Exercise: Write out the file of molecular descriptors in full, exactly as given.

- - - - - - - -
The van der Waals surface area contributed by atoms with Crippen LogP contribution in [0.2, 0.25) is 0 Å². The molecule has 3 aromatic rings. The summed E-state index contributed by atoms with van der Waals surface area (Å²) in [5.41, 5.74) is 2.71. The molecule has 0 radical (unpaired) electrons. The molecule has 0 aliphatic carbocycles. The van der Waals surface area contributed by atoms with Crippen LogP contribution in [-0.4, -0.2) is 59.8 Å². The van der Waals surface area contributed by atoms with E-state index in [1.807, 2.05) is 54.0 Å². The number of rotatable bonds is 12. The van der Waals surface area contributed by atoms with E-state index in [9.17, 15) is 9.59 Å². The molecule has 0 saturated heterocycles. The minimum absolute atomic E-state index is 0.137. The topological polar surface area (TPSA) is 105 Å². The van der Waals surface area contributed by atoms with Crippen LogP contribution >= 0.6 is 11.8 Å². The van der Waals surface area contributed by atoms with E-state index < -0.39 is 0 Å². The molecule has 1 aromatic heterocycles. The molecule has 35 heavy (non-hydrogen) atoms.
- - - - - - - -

The van der Waals surface area contributed by atoms with Crippen LogP contribution in [0.2, 0.25) is 0 Å². The molecule has 3 aromatic rings. The summed E-state index contributed by atoms with van der Waals surface area (Å²) in [5.41, 5.74) is 2.71. The molecule has 0 radical (unpaired) electrons. The molecule has 0 aliphatic carbocycles. The van der Waals surface area contributed by atoms with Crippen LogP contribution in [-0.4, -0.2) is 59.8 Å². The van der Waals surface area contributed by atoms with E-state index in [1.807, 2.05) is 54.0 Å². The number of rotatable bonds is 12. The van der Waals surface area contributed by atoms with E-state index in [9.17, 15) is 9.59 Å². The molecule has 0 saturated heterocycles. The minimum absolute atomic E-state index is 0.137. The topological polar surface area (TPSA) is 105 Å². The van der Waals surface area contributed by atoms with Crippen LogP contribution >= 0.6 is 11.8 Å². The van der Waals surface area contributed by atoms with E-state index < -0.39 is 0 Å². The molecule has 1 aromatic heterocycles. The molecule has 35 heavy (non-hydrogen) atoms.